A visual workplace is one where information related to safety, rules, instructions, machines and other commonly asked questions is communicated through visuals like signs, labels, and “posters. Visual cues allow workers to easily see and understand what they need to do in many situations without needing to stop and ask questions. This type of workplace is often very efficient. Time isn’t wasted and employees feel more confident about the tasks they need to perform.
Safety signs and labels play key roles in a visual workplace and they can be very useful in busy industrial workplaces where employees are performing many different tasks simultaneously. Some uses for signs and labels may seem obvious, but many less obvious uses can still be very valuable. Think about where employees in your facility might ask questions and whether a sign or label could help clarify confusion.
Where to Put Signs and Labels
To help you get started creating a visual workplace, we’ll take a look at 10 places safety signs and labels can be installed. Consider the following locations:
- Machines – Have dangerous machines? Label them to communicate information about hazards. This can typically be done with a “Warning” or “Caution” label that includes basic text and images. Labels on machines can also convey instructions for operation.
- Vehicles – Forklifts and other industrial vehicles are machines, too, so they’re also worthy of labels. These labels can convey information about hazards or perhaps include a list of pre-operation checks to make to ensure the vehicle is in good working order.
- Intersections – When vehicles and pedestrians cross paths, accidents can occur. Post signs that both drivers and workers on foot can see to help prevent collisions.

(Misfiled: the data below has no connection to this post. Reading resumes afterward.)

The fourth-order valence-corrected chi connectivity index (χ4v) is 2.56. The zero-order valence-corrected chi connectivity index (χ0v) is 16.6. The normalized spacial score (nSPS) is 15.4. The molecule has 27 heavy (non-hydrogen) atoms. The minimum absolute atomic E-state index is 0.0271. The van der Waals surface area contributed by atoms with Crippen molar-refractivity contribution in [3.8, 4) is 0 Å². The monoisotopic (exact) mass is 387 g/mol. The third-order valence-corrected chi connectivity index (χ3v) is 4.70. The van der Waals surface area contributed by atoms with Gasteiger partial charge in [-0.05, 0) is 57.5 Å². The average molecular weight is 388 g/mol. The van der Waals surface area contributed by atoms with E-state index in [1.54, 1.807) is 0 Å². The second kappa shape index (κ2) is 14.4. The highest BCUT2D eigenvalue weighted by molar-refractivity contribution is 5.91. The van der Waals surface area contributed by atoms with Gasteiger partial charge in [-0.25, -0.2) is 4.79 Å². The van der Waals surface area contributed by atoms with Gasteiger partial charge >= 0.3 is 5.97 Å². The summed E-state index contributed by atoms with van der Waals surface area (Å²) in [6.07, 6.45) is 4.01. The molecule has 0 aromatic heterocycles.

- The Floor – People often look up when they walk, so many safety signs are placed at eye level. Signs and labels can also be placed on the floor where a hazard exists, though. In some cases, this is the most appropriate place for a sign; in a large workspace, a sign on the wall might be too far away to be read easily.
- Emergency Equipment – Labels pointing workers to emergency equipment like fire extinguishers and eyewash stations are a must.
- Shelves – Shelves and other storage areas can be labeled for organizational purposes, but they can also be labeled for safety. Some shelves, for example, might only be able to hold a certain weight or quantity of materials. Employees need to be reminded about this pertinent information when and where they need it.
- Exit Routes – This probably comes as no surprise, but safety signs and labels should be used to mark exit routes, too. Employees may be very familiar with these routes, but visitors or temporary workers may not be.
- Tools – Labeling tools can be a handy way to make sure a tool finds its way back to the appropriate storage area after use. These labels can also convey information about hazards, which is especially applicable for power tools.
- Entrances & Exits – It’s true that marking entrances and exits is helpful—workers won’t need to ask simple questions about where to go—but these locations can also be used to remind workers what kinds of PPE they might need to be wearing to enter an area or what they need to remove before leaving an area. Signs can also warn that an area has restricted access.
- Power Sources – When electricity is present, dangers can exist. Labels alerting employees to areas of high voltage that may require special training or PPE to access are a commonsense way to achieve electrical safety.
Make Labels Yourself
Many pre-made signs and Industrial label printers are available for purchase, but it’s often easier and more cost-effective to print these visuals yourself when you need them. Industrial label printers can help you do so, so take a look and see if one of these tools might make a good addition to your workplace.